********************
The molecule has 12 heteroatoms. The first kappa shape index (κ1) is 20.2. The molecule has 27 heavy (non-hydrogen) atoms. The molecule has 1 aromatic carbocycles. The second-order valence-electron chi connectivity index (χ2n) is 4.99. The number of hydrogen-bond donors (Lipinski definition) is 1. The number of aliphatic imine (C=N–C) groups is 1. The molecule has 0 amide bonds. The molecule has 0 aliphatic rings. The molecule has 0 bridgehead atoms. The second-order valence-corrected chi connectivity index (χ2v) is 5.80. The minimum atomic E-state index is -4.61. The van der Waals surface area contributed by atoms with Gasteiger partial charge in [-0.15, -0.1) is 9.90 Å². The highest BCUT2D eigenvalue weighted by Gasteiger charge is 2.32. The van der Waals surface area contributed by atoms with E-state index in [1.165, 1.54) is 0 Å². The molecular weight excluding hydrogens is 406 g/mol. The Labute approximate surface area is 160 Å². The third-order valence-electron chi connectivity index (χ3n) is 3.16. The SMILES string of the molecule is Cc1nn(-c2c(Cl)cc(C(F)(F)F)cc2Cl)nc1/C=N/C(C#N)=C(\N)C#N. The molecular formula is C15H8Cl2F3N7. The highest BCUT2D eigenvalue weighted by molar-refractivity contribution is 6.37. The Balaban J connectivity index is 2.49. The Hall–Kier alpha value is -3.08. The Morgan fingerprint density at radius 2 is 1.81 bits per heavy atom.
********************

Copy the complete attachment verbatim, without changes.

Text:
The molecule has 12 heteroatoms. The first kappa shape index (κ1) is 20.2. The molecule has 27 heavy (non-hydrogen) atoms. The molecule has 1 aromatic carbocycles. The second-order valence-electron chi connectivity index (χ2n) is 4.99. The number of hydrogen-bond donors (Lipinski definition) is 1. The number of aliphatic imine (C=N–C) groups is 1. The molecule has 0 amide bonds. The molecule has 0 aliphatic rings. The molecule has 0 bridgehead atoms. The second-order valence-corrected chi connectivity index (χ2v) is 5.80. The minimum atomic E-state index is -4.61. The van der Waals surface area contributed by atoms with Gasteiger partial charge in [-0.15, -0.1) is 9.90 Å². The highest BCUT2D eigenvalue weighted by Gasteiger charge is 2.32. The van der Waals surface area contributed by atoms with E-state index in [1.165, 1.54) is 0 Å². The molecular weight excluding hydrogens is 406 g/mol. The Labute approximate surface area is 160 Å². The third-order valence-electron chi connectivity index (χ3n) is 3.16. The SMILES string of the molecule is Cc1nn(-c2c(Cl)cc(C(F)(F)F)cc2Cl)nc1/C=N/C(C#N)=C(\N)C#N. The molecular formula is C15H8Cl2F3N7. The highest BCUT2D eigenvalue weighted by molar-refractivity contribution is 6.37. The Balaban J connectivity index is 2.49. The Hall–Kier alpha value is -3.08. The Morgan fingerprint density at radius 2 is 1.81 bits per heavy atom.